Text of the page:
Firstly of all it’s hard to place any weight into what comes out of a Lord’s mouth. Secondly Lord Turner might be right but only in the worst of case scenarios. If the people running the peer to peer lending platforms do so in an underhanded manner (see Trustbuddy), peer to peer lenders might end up with some rotten eggs on their faces. But that’s like saying, if the stock market crashes, people who buy stocks will be sorry. In other words, there’s no way to tell what the future holds. Any company at any time can fall prey to poor decision making (Blockbuster, HMV, Kodak, Comet, Enron, VW, BP etc.).
Personally from what I know of the very capable people running the peer to peer lending companies, I have high hopes that their underwriting standards will remain in tact, they will remain or become profitable and this innovative and exciting financial sector will continue to flourish.
Having said that, it’s still essential to spread money across multiple platforms in case of failure.
What Can We Expect in 2017?
With the uncertainty in the financial markets, more and more people will flock to peer to peer lending in search of higher returns to offset dismal savings rates. Growth will be fueled by the introduction of the ISA, especially for the more user-friendly lending sites such as Ratesetter, Landbay, Zopa and Lending Works. These sites are easy to use and require limited hands-on attention which will appeal to the public. More specialised business lending sites such as Assetz Capital and Lending Crowd might not experience the same consumer growth as they are more difficult for the average person to understand and learn.
I continue to optimistically hope all platforms can be run profitably and run honestly. A Trustbuddy type failure in the UK could be disastrous to both consumer confidence and the peer to peer lending sector as a whole.
Interest rates will probably continue to remain low for 2017 and lender returns may fall further as platforms fight to attract new borrowers.
What’s My 2017 Strategy?
For those lucky enough to experience the higher pre-2016 lending returns, we wonder if some platforms are still worth the risk. But saving rates are dismal and don’t show signs of improvement. The U.S. stock markets are trading at all time highs while looking overvalued and over bought. Property has an expensive entry point that most savers can’t enter. Many peer to peer platforms will continue to attract new lenders even with sub-optimal interest rate offerings. Lenders are faced with extremely limited alternatives outside of peer to peer.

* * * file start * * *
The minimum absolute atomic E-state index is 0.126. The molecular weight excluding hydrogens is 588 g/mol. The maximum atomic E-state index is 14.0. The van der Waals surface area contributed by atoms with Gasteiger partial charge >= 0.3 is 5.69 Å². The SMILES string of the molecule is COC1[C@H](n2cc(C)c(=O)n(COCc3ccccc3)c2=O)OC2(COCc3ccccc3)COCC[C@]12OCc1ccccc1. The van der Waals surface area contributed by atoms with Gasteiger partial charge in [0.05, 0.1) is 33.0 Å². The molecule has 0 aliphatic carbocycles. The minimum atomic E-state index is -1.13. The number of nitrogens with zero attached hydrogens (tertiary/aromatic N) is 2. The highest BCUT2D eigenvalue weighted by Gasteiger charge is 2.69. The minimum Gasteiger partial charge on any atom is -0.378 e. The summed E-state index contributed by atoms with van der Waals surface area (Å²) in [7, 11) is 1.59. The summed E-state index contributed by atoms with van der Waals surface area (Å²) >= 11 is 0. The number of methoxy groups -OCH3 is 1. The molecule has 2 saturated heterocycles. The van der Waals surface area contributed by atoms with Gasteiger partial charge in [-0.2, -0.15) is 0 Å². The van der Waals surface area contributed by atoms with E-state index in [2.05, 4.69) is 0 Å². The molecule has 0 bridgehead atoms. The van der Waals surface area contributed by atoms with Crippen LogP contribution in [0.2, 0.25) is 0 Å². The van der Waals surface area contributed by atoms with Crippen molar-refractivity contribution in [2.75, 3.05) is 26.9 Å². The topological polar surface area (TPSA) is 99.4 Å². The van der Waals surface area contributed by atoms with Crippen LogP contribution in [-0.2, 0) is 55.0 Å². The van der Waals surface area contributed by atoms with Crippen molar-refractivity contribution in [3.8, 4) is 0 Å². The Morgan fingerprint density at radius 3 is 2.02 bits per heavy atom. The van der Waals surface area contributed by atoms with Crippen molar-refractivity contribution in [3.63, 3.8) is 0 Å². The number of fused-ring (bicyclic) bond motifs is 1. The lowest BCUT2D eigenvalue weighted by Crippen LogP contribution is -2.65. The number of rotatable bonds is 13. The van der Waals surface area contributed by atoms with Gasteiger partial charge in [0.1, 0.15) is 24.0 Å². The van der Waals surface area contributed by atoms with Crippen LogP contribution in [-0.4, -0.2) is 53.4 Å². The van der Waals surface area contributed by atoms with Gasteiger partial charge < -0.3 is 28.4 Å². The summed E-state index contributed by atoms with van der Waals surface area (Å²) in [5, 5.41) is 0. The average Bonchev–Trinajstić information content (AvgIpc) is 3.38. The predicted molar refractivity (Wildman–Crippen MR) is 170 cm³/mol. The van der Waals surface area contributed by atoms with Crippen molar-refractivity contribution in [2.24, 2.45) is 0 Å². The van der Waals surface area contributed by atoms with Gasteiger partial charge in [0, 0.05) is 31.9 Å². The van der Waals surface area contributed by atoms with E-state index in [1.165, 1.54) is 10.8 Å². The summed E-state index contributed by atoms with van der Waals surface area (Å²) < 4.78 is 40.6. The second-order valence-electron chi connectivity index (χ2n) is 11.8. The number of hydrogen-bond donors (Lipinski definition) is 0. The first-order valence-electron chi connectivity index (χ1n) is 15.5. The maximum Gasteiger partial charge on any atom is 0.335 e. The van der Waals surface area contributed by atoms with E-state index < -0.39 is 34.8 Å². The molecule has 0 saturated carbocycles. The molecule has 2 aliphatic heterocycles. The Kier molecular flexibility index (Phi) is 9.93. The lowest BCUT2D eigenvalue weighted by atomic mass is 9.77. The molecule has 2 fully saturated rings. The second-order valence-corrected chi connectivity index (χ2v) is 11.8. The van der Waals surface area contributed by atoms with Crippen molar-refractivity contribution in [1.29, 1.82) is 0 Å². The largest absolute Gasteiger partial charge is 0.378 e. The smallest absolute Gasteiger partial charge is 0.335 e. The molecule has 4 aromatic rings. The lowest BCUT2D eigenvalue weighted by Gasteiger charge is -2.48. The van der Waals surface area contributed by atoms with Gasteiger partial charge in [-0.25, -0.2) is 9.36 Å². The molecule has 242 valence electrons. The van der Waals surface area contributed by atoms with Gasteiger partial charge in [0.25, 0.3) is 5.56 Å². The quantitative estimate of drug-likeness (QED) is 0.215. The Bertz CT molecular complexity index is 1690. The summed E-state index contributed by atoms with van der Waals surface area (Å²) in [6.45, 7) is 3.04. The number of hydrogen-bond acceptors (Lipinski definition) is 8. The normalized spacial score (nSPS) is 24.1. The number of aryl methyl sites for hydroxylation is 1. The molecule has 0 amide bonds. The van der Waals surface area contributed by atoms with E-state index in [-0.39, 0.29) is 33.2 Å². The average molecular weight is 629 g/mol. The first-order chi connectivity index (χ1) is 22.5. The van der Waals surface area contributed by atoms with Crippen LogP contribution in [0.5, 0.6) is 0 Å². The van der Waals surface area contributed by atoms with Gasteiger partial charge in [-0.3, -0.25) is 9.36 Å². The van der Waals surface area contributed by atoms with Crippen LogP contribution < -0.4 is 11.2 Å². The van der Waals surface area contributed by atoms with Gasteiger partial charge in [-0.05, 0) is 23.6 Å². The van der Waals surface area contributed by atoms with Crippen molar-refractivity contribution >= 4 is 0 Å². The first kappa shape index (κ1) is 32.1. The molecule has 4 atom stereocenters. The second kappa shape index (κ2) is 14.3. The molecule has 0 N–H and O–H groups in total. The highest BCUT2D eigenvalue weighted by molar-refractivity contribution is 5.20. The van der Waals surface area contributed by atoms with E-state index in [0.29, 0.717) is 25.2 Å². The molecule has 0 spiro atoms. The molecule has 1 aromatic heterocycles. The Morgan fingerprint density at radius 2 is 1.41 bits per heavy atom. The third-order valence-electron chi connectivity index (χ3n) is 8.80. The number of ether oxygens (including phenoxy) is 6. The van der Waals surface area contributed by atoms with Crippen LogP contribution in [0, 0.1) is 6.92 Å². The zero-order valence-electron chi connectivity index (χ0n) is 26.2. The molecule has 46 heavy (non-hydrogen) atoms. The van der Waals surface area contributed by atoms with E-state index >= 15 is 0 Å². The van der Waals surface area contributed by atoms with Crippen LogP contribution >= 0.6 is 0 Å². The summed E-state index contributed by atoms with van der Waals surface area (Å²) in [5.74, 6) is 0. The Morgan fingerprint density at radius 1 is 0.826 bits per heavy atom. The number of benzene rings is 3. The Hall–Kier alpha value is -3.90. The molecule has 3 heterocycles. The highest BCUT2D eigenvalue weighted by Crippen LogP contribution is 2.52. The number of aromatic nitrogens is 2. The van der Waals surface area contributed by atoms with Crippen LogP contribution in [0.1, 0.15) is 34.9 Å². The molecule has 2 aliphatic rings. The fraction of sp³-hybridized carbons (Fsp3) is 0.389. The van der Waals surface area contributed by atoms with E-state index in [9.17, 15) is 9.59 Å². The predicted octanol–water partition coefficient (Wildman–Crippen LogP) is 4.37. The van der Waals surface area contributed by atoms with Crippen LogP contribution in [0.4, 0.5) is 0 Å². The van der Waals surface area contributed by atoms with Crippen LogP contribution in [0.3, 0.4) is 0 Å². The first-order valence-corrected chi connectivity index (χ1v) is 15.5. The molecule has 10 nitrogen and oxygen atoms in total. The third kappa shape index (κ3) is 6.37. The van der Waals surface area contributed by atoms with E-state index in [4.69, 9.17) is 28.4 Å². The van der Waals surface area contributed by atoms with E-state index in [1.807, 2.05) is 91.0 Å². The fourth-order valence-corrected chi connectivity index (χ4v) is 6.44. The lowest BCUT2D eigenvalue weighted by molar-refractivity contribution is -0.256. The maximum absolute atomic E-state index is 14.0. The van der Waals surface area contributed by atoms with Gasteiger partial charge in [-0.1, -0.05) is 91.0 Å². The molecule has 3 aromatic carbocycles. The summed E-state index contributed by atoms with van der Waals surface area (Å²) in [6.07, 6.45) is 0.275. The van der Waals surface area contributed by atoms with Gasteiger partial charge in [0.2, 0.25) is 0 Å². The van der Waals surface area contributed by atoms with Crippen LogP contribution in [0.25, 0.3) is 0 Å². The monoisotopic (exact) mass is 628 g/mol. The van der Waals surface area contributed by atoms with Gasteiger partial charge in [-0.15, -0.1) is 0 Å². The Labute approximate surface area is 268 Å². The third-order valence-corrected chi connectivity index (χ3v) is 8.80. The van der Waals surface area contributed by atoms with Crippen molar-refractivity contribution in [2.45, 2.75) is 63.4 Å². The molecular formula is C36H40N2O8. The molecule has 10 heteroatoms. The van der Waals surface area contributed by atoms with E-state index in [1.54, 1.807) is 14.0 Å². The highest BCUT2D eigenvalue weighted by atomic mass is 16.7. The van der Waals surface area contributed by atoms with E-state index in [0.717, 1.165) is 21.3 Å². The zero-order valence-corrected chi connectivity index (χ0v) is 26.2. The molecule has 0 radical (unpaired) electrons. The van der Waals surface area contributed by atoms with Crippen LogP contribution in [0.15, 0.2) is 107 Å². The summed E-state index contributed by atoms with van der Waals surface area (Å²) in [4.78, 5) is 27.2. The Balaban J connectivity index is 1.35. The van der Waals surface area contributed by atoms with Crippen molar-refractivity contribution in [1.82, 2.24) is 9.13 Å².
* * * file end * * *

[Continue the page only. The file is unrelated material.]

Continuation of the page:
My personal strategy will be to remain diversified and to watch the platforms for signs of changes and adjust as needed. I will continue to reinvest interest payments within peer to peer but my current allocation amount will remain steady.
I will post anything I discover which might affect your investments.
My Top 3 platforms:
Here are the platforms I exited in 2016 and why:
Wellesley & Co.: Slashed their lender interest rates so I immediately sold my loans.
Rebuilding Society: Disappointed me with their defaults and made me question underwriting quality
Funding Circle: Cut their lenders interest rates so I exited in favour of Assetz Capital and other higher paying platforms with lower risk.
Fruitful: They closed down their peer to peer lending product
Lending Crowd: Disappointed me with their defaults and made me question underwriting quality
Bondora: The mouthwatering interest rates weren’t enough to offset the high risk.
Outside of peer to peer I continue to stay the course and invest in index tracker funds only. I’m approaching 44 years old and retirement still seems far-fetched.
In the meantime I continue to wander second shops looking for that ever elusive crystal ball :).
Until I can read the future, I’ll continue to believe 2017 will be a wonderful and prosperous year for all Financial Thing readers and I look forward to us all winning at the investing game together.